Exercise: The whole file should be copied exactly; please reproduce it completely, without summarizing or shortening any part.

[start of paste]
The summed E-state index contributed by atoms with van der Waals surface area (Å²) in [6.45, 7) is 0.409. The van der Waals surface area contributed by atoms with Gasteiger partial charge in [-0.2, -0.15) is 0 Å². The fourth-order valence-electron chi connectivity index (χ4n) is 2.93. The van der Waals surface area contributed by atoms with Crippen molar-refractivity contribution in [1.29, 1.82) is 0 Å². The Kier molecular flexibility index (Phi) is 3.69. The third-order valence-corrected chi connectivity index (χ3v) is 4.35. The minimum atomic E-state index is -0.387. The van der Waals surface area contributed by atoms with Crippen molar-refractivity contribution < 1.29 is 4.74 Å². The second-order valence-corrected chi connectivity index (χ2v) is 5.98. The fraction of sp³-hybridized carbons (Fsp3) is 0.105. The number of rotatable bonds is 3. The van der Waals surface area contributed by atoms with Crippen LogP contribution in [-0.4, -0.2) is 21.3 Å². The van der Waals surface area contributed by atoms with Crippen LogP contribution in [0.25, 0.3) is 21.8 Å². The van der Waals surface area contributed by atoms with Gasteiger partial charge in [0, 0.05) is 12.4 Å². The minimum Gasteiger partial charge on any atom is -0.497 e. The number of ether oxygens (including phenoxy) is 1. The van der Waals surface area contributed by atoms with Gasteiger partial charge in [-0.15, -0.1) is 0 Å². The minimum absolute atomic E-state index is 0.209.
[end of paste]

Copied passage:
The summed E-state index contributed by atoms with van der Waals surface area (Å²) in [6.45, 7) is 0.409. The van der Waals surface area contributed by atoms with Gasteiger partial charge in [-0.2, -0.15) is 0 Å². The fourth-order valence-electron chi connectivity index (χ4n) is 2.93. The van der Waals surface area contributed by atoms with Crippen molar-refractivity contribution in [1.29, 1.82) is 0 Å². The Kier molecular flexibility index (Phi) is 3.69. The third-order valence-corrected chi connectivity index (χ3v) is 4.35. The minimum atomic E-state index is -0.387. The van der Waals surface area contributed by atoms with Crippen molar-refractivity contribution < 1.29 is 4.74 Å². The second-order valence-corrected chi connectivity index (χ2v) is 5.98. The fraction of sp³-hybridized carbons (Fsp3) is 0.105. The number of rotatable bonds is 3. The van der Waals surface area contributed by atoms with Crippen LogP contribution in [-0.4, -0.2) is 21.3 Å². The van der Waals surface area contributed by atoms with Crippen LogP contribution in [0.25, 0.3) is 21.8 Å². The van der Waals surface area contributed by atoms with Gasteiger partial charge in [0, 0.05) is 12.4 Å². The minimum Gasteiger partial charge on any atom is -0.497 e. The number of ether oxygens (including phenoxy) is 1. The van der Waals surface area contributed by atoms with Gasteiger partial charge in [-0.15, -0.1) is 0 Å². The minimum absolute atomic E-state index is 0.209.